On 23 February 1917 in St Petersburg, a combination of very severe cold weather and acute food shortages caused people to start to break into shops to get bread and other necessities. Police shot at the populace from rooftops, which incited riots. The troops in the capital were poorly motivated, angry, full of revolutionary fervor and sided with the populace. 60,000 soldiers joined the revolution, order broke down, and members of the Duma and the Soviet formed a Provisional Government to try to restore calm. They issued a demand that Nicholas must abdicate.

Faced with this demand, echoed by his generals, deprived of loyal troops, with his family firmly in the hands of the Provisional Government, and fearful of unleashing civil war opening the way for German conquest, Nicholas had little choice but to submit. Nicholas II chose to abdicate in favor of Alexei, but on advice from doctors that Alexei would not live long enough while separated from his parents who would be forced into exile, Nicholas abdicated naming his brother, Grand Duke Michael as Tsar. Michael declined to accept the throne.

The Provisional Government and Nicholas agreed that the royal family would to go into exile, the United Kingdom being the preferred option. The British Government was worried that Nicholas's presence might provoke an uprising like the previous year's Easter Rising in Ireland and eventually refused permission to enter Britain. Great show of family loyaty? The Romanov family was held under house arrest at Tsarskoye Selo, but due to further local disturbances the family was moved to the governor’s mansion in Tobolsk in Siberia, some 2,870kn away, where they remained for nine months. Eventually ill-disciplined Red Guard soldiers arrived from the regional capital creating problems, resulting in a decision to remove the Romanovs by train to Yekaterinburg, 575 Km, with the intention of eventually bringing Nicholas to a show trial in Moscow.

They were imprisoned in the two-story Ipatiev House in Yekaterinburg. Although the Bolshevik leadership in Moscow was still intending to bring Nicholas to trial, the local military situation deteriorated. The Yekaterinburg leadership had decided to execute the Romanovs. A coded telegram was sent to Lenin in the new state capital of Moscow, some 1,790 KM away, and a reply was sent following Lenin’s discussions with Sverdlov. A firing squad was waiting for the instructions to proceed. On the 17th July 1918, in the very early hours of the morning the royal family was executed in the basement of Ipatiev House.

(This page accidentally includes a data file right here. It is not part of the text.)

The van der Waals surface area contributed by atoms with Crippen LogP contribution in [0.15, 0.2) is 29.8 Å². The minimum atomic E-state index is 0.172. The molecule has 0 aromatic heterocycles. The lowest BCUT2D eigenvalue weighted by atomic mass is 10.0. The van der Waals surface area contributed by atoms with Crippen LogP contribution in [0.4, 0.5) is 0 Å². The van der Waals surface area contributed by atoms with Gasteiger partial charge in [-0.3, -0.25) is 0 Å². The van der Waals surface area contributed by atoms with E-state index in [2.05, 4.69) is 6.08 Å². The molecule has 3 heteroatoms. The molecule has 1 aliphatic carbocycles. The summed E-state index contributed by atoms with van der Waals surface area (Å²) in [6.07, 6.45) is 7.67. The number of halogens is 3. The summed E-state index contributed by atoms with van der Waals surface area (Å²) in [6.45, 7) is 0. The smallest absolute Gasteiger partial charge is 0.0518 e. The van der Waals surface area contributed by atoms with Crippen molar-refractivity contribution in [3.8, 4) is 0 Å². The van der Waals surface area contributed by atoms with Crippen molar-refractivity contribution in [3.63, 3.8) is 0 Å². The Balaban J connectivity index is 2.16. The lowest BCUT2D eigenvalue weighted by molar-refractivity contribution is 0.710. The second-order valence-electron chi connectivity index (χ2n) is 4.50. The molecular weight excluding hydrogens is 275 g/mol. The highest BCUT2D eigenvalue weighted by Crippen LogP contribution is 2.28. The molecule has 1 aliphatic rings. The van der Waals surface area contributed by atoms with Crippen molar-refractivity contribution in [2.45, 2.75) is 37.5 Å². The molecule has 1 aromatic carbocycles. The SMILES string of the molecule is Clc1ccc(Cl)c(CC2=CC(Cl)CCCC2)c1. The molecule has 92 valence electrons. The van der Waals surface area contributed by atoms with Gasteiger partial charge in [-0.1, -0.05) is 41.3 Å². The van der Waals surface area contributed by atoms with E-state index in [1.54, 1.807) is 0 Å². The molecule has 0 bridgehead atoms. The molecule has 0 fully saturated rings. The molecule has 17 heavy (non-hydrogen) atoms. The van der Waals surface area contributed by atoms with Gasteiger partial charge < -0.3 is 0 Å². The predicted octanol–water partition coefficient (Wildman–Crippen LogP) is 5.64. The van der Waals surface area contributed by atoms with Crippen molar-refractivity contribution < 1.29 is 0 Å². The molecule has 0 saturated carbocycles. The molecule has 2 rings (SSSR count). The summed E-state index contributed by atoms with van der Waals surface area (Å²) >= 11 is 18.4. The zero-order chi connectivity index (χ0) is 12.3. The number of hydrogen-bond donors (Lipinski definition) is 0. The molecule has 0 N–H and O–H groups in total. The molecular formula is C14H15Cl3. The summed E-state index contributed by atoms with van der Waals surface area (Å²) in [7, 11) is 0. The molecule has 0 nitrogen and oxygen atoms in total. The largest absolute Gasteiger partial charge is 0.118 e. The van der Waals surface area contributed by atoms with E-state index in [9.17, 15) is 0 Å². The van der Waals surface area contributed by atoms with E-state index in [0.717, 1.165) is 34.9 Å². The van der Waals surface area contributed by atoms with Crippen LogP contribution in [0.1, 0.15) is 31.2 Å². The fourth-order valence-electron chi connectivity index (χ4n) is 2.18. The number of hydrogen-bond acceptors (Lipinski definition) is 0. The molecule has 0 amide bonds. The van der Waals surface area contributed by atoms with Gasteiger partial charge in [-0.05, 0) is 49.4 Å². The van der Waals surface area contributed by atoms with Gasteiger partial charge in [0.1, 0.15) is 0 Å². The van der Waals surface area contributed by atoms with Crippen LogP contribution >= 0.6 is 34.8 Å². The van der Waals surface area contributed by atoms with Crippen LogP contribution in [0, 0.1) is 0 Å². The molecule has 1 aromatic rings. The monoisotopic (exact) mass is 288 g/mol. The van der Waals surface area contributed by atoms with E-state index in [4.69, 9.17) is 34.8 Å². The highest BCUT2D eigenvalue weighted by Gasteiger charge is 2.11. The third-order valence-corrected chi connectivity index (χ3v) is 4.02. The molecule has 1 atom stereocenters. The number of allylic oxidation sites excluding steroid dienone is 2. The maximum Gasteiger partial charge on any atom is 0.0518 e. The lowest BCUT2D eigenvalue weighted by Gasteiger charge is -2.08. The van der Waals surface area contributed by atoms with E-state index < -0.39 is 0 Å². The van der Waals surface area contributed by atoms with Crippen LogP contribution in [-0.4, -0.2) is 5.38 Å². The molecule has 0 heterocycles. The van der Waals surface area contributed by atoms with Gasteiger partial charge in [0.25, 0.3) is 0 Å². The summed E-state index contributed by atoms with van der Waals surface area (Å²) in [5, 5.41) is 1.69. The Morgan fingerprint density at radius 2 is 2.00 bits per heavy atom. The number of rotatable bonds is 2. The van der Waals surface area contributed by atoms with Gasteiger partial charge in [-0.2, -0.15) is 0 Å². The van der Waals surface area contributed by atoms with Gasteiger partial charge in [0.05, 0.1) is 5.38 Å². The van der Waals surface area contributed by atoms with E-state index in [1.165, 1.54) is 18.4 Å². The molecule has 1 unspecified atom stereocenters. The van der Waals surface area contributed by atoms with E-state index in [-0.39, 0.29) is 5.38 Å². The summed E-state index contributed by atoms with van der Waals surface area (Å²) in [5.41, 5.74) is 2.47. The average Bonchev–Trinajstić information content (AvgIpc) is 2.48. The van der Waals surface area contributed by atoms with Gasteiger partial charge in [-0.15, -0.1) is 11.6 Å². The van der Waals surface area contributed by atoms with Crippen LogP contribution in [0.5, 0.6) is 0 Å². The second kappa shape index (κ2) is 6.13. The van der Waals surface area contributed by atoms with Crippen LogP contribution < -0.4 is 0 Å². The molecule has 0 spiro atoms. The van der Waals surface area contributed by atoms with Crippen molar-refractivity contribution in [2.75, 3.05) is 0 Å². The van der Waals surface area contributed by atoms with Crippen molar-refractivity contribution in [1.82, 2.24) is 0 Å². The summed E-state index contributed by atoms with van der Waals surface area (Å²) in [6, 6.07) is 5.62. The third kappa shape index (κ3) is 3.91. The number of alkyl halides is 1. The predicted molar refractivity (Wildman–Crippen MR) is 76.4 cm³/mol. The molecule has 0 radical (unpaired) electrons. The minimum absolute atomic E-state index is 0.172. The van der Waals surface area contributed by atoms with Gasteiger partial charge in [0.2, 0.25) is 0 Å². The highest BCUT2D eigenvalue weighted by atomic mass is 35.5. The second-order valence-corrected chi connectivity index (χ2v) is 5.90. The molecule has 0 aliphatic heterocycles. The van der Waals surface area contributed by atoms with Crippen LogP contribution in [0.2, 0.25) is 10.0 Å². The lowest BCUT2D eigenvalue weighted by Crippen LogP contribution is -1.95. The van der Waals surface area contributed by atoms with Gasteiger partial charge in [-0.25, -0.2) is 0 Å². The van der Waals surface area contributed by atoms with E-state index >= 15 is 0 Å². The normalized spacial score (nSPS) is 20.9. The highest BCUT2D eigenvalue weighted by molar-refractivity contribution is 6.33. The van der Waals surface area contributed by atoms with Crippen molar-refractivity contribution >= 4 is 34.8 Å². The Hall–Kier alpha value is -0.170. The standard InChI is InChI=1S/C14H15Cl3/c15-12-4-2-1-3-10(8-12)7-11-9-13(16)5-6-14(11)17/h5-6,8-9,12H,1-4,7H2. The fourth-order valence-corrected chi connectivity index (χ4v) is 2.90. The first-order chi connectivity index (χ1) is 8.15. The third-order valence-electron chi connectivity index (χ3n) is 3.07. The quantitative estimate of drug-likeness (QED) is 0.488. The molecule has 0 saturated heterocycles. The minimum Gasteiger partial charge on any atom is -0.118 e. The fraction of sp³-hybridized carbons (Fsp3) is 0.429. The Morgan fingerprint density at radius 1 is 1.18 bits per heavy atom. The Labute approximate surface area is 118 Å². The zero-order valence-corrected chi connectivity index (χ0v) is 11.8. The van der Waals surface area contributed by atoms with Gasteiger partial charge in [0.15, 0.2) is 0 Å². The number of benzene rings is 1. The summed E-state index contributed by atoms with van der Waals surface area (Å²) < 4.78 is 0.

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So at this point of the story in 1918 we know that The Tsar has been assassinated and that Adolphe Kegresse had already left the country. We also know that the Half Track Rolls Royce below has Chassis Number
79YG. We also know that there is no record of the Tsar having any Rolls Royces in the West, and know that none are listed in the final records of the the Tsar's fleet of some 60 cars. So this Rolls Royce could not have been sequestrated by the Bolsheviks. Also, as the Tsar had been dead for four years before the chassis was actually built, it can be safely said that this could not have been the Tsar's Rolls Royce. Adolphe Kegresse had long left Russia so there is no way he would have known this car nor have worked on it, nor have put the half-track system onto it.

So contrary to much published data claiming otherwise, it simply could not have been possible for the Tsar to have ever seen or used this car. This was never the Tsar's Rolls Royce, so guess, presumably it must have been Lenin’s ?

To be continued Next Month as Part 2 of 3

Three Part Article:
Part 1    Part 2Part 3